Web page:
The Comptryx Report
Comptryx provides groundbreaking "on-demand" pay and workforce analytics data for technology focused companies.Learn more
Our database of over 3 million employee records allows you to conduct pay analysis for all jobs across the globe from Base Salary through Total Cost to Company.Learn more
Compare the size, shape, mix and demographics of your organization to the competition in areas such as attrition, experience, promotions, gender, and pay of top performers.Learn more
Workforce Metrics That Get Executive Attention
Payroll is often the highest component of OPEX. Compare your workforce cost to market using key metrics like "payroll as % revenue", "average global pay", functional allocation and geographic deployment.Learn more
Labor Cost Modeling
Design virtual organizations and get an instant calculation of payroll costs in potential locations around the world.Learn more
The Value of Workforce Analytics
Traditional salary surveys help determine pay competitiveness, but offer no insight regarding total payroll costs – the largest expense in most companies. How your people costs compare to market is actually driven by the structure and composition of the organization – not pay levels. We think cost is what Execs are concerned about. Benchmarking with Workforce Analytics provides you with that insight.
- Analog Devices
- AT&T Intl
- BMC Software
- CA Technologies
- Dassault Systemes
- Electronic Arts
- Hewlett Packard Inc.
- Hitachi Vantara
- Nokia Networks
- Palo Alto Networks
- Western Digital
- LIFE SCIENCES:
- Gilead Sciences
- Johnson & Johnson
- AEROSPACE & DEFENSE:
- DSC Tech
- Gen Dynamics
- Lockheed Martin
- Northrop Grumman
What experts say about Workforce Metrics
Harvard Business Review Analytic Services - September 2014
In today's knowledge economy, an organization’s workforce is its most important asset as well as one of its greatest investments. The management of human capital — the sum of a workforce’s skill, knowledge and experience — is particularly important in a challenging economic environment, as companies push to improve top- and bottom-line performance while aggressively managing costs. Yet in many companies there has been a lack of understanding and visibility into how human capital is managed — a shortage of analytical insights about where investments are made, what form the investments take, their impact, and how best to shift resources and practices.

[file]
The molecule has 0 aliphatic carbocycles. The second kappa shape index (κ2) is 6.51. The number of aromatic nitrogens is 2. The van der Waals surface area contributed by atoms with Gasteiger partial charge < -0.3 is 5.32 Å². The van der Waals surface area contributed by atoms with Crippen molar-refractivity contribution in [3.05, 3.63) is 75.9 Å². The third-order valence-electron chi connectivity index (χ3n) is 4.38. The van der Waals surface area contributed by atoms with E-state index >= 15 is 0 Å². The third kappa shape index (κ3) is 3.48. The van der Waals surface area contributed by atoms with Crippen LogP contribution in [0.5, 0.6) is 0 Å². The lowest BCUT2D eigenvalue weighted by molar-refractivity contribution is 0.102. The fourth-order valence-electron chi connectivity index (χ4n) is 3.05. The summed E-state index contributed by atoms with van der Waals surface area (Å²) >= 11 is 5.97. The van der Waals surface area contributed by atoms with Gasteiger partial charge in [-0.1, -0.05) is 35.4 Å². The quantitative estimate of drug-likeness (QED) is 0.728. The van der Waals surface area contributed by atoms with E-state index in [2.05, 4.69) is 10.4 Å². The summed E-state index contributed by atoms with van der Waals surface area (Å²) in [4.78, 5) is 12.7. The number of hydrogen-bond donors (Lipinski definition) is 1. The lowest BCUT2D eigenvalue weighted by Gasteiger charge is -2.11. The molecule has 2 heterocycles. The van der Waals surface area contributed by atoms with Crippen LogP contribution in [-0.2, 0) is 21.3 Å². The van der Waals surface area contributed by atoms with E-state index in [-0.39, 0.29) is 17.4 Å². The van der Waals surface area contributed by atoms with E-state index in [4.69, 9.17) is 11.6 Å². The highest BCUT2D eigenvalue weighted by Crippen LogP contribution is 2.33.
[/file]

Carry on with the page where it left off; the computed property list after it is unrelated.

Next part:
In a survey by Mercer, for example, CFOs reported that their organizations spent 36 percent of revenue on human expenses, but only 16 percent said they had anything more than a moderate understanding of the return on human capital investment. In a similar study of 3,000 senior managers, executives gave their firms low marks when describing the employee-related data they need for decisions. The gap between the data they needed and actual quality of the data they received, leaders said, was more than 50 percentage points.
David Green's recent post "What constitues best practices in People Analyti?" is a very interesting read. Some of his suggested "best practices" of these efforts include items like:
1. Successful people analytics teams focus on projects that actually matter to the business.
2. They have a CHRO who is fully involved.
3. They have an inspirational leader.
4. They possess a balanced set of skills and capabilities required to do the work.
5. They leverage resources from outside HR (and the Company, if needs be).
6. They have a clearly defined strategy and vision.
7. They get the basics right - your data doesn't have to be perfect, but does need to be credible.
To read the complete article, go to: https://www.linkedin.com/pulse/what-constitutes-best-practice-people-analytics-david-green